Note that the USB standard also provides for a 4-pin Mini-B receptacle and plug; these have a different shape and are not compatible with the 5-pin receptacle on the USB Wildcard.

The Series "A" plug which attaches to the PC is approximately 4 by 12 mm, the Series "B" approximately 7 by 8 mm, and the Mini-B plugs approximately 3 by 7 mm.

A comparison of the two pinouts shows that most of the pins of a Mini-USB connector are the same as those in a standard USB connector. The exception is the addition of the ID pin on the Mini-B connector at position 4. This pin is not connected in a slave only device such as the USB Wildcard.

Any cable with a receptacle or with two "A" or two "B" connectors is, by definition, not USB. However, many cable manufacturers make and sell USB-compatible (yet not strictly conforming) extension cables with a Standard-A plug on one end and Standard-A receptacle on one end.


Panel-mount receptacles

The 5-pin Mini-B receptacle on the USB Wildcard may not meet the needs of some instrument designers who need a panel-mounted USB receptacle. For these cases the 5-pin 0.1" in-line header H4 provides an interface for connecting a Type B panel-mount receptacle.

The following parts may prove useful. Note that these panel mount receptacles are full sized Type B receptacles, not Mini-B receptacles. part number P1122-012 is a USB Type B panel mount receptacle with a 1-foot cable terminated by a 5-position header that mates directly to H4 on the USB Wildcard. Related parts from include versions with 1.5 foot and 2.5 foot cables. The 5-position connector is not keyed, so be sure to check the orientation before plugging it in. The signal names of the H4 connector are clearly visible on the legend of the USB Wildcard. part number ECJ504B-UB is a Type B panel-mount jack with 10" wire leads. This part is slightly less convenient because it does not include the female 5-pin 0.1" in-line header that mates directly with H4 on the USB Wildcard.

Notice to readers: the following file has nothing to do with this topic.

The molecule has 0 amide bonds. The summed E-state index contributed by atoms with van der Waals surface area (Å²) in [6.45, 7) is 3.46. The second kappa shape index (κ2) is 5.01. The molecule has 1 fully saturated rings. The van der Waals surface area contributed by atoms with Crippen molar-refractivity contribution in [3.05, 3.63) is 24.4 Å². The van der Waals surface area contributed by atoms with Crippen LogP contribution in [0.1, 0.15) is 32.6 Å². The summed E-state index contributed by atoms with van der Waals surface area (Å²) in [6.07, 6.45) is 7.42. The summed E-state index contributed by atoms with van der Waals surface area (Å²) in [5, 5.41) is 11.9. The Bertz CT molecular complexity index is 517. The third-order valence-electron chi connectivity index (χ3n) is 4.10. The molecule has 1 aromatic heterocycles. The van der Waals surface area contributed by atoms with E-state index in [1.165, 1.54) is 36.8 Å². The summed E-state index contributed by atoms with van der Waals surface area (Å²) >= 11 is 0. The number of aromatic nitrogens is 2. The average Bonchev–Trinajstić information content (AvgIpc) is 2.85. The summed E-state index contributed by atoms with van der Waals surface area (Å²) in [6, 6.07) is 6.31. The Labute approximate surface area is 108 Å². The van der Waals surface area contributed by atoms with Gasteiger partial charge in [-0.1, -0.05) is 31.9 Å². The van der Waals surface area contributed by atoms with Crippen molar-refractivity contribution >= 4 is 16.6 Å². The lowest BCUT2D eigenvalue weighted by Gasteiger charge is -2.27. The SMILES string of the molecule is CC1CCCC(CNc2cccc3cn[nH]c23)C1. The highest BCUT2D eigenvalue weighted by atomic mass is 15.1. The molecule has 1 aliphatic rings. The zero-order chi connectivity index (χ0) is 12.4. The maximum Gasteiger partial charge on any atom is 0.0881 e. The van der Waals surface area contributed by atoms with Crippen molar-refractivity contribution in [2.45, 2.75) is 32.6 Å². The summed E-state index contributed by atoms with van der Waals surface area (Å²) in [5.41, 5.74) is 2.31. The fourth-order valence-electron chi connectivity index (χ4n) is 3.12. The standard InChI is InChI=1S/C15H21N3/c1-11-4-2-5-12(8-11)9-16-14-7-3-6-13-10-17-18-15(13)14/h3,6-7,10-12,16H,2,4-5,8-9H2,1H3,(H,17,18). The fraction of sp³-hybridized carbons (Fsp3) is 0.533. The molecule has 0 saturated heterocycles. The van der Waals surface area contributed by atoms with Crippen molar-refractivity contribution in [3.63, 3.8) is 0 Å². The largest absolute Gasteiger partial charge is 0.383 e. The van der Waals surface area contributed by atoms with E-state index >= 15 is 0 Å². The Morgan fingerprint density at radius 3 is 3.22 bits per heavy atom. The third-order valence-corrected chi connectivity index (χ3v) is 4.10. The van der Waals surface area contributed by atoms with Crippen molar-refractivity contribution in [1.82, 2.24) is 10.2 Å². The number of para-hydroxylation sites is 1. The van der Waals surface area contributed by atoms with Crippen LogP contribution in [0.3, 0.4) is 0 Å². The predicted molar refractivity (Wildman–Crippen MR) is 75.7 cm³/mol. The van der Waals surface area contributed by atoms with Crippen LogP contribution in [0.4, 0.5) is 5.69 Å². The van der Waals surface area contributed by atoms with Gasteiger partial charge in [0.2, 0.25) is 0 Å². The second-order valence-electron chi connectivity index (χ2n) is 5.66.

Powering options

USB peripherals can be self powered or bus powered. Self powered devices supply their own power, while bus powered devices draw power from the USB VBUS wire. The USB standard makes provision for bus powered devices drawing up to 500 mA (milliamps), provided that at startup they draw no more than 100 mA until the peripheral device announces itself to the host on the USB bus. The FTDI chip on the USB Wildcard handles this sequence properly, powering only the USB circuitry until the Wildcard has announced itself, and then gating power from the USB VBUS wire to the +5V bus on the Wildcard and controller stack.

The voltage on the USB VBUS wire may vary from 4.35 to 5.25 volts with respect to the GND line on the USB cable, although most hosts and hubs offer much better voltage regulation than this. In particular, a USB host supplying the lower 4.35V limit may result in processor resets or poor reliability, so make sure to check the voltage levels supplied by the host before relying on the USB bus to power your controller stack.